Thinking like a social worker

…any questions? Yes. I have plenty.

Read: “Fables of Wealth”

Check out the NYTimes article here discussing the woes of capitalism due of the pure selfishness of the system. I appreciate the point about the systems need for workers in order to produce wealth.  I often feel the importance of employees is left out of the conversation in the current discussion about unemployment and the economy.

The article also put up a red flag for my readings so far.  I am lacking readings by female thinkers.  I really need to begin reading articles and books my female authors and gaining a women’s prospective on issues impacting women.  Also, I continue to read articles making the same (valid) points about the system without any solutions.  It’s time for action.

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Read: Shame of the Nation

Just started reading Kozol’s book, Shame of the Nation.  I am infuriated with the current public education system.

This quote by Kozol says it all:  “Higher standards, higher expectations, are insistently demanded of these urban principals, and of their teachers and the students in their schools, but far lower standards certainly in ethical respects appear to be expected of dominant society that isolates these children in unequal institutions.”

I will give my full review of the book when I finish.  As always, please send interesting articles or videos my way!

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Read: “Blacks in Virginia”

The article by the Weldon Cooper Center at UVA (Check it out here) may be a smack in the face to the current thought that education is the great equalizer, at least in Virginia.  While having a higher education level does increase income for all, blacks with the same education level as whites are lagging behind in regards to income.  So while education is key to higher income and a lower chance of unemployment, whites enjoy a greater reward for the same effort that blacks put in.  Is there an aspect of “human capital” that black workers are missing that would make them worth less?  I highly doubt it.  To me, it suggests structural racism outside of the control of the individual worker.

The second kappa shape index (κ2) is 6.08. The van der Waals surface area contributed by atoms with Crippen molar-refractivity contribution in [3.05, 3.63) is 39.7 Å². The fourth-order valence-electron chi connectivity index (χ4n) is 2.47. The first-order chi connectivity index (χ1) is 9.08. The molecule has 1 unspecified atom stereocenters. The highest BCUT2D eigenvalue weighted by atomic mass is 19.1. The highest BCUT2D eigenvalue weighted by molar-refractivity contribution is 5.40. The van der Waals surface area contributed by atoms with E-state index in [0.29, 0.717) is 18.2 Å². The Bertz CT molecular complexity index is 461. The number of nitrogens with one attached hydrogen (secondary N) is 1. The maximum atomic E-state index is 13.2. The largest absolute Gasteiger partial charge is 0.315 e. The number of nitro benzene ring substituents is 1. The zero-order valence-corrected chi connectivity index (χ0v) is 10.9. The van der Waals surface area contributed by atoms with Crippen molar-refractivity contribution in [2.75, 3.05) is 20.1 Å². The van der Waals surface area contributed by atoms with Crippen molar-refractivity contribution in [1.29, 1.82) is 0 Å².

The article also has interesting information on racial segregation in Virginia’s metropolitan areas, which can effect quality of education for students living there.

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Listen: “Poverty in America”

All Things Considered recently released an interesting segment discussing poverty and its connection with welfare reform.  Listen here.

A little background: 

In the early 1990’s, Congress saw welfare as a program that taught its recipients become dependent on the federal government (still evident by Ron Haskin comments in the link above).  So when it came time for a solution, it became caseload reduction, which had nothing to do with actually helping people get out of poverty.

In 1996, Bill Clinton signed Personal Responsibility and Work Opportunity Reconciliation Act replacing the permanent aid with Temporary Aid to Needy Families (TANF).  TANF was a work first initiative that required work in order to receive benefits, and only allowed individuals to receive benefits for a lifetime total of five years.  The “work” positions were mainly in low-paying career fields, which would not necessarily raise a family out of poverty.

The new policy did achieve its goal and welfare rolls dropped dramatically.  Of those that left the rolls, some found employment and some did not.  Sixteen years after welfare reform, many highly-skilled individual are struggling to find employment.  Where does this leave low-skill, low-wage families not eligible for TANF?  As nutritional assistance program, is it appropriate for SNAP/food stamps to be serving as the main safety net for these families?

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